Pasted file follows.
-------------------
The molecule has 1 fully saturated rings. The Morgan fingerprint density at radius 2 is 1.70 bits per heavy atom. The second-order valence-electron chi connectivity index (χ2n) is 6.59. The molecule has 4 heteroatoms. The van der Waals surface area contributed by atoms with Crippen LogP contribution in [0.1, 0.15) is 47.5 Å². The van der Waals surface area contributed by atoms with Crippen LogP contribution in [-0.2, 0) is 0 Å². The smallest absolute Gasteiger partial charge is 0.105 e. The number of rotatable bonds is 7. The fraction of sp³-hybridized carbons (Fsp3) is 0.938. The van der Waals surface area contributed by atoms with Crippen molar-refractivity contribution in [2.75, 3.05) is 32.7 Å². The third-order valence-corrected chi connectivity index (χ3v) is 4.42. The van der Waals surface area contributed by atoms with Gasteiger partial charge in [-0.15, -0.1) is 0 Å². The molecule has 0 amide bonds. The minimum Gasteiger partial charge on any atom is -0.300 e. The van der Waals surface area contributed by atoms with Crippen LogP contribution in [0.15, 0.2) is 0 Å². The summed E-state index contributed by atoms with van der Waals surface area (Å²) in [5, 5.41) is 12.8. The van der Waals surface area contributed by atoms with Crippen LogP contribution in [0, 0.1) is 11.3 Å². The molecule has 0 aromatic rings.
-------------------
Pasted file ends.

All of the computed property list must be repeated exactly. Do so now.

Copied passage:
The molecule has 1 fully saturated rings. The Morgan fingerprint density at radius 2 is 1.70 bits per heavy atom. The second-order valence-electron chi connectivity index (χ2n) is 6.59. The molecule has 4 heteroatoms. The van der Waals surface area contributed by atoms with Crippen LogP contribution in [0.1, 0.15) is 47.5 Å². The van der Waals surface area contributed by atoms with Crippen LogP contribution in [-0.2, 0) is 0 Å². The smallest absolute Gasteiger partial charge is 0.105 e. The number of rotatable bonds is 7. The fraction of sp³-hybridized carbons (Fsp3) is 0.938. The van der Waals surface area contributed by atoms with Crippen molar-refractivity contribution in [2.75, 3.05) is 32.7 Å². The third-order valence-corrected chi connectivity index (χ3v) is 4.42. The van der Waals surface area contributed by atoms with Gasteiger partial charge in [-0.15, -0.1) is 0 Å². The molecule has 0 amide bonds. The minimum Gasteiger partial charge on any atom is -0.300 e. The van der Waals surface area contributed by atoms with Crippen LogP contribution in [0.15, 0.2) is 0 Å². The summed E-state index contributed by atoms with van der Waals surface area (Å²) in [5, 5.41) is 12.8. The van der Waals surface area contributed by atoms with Crippen LogP contribution in [0, 0.1) is 11.3 Å². The molecule has 0 aromatic rings.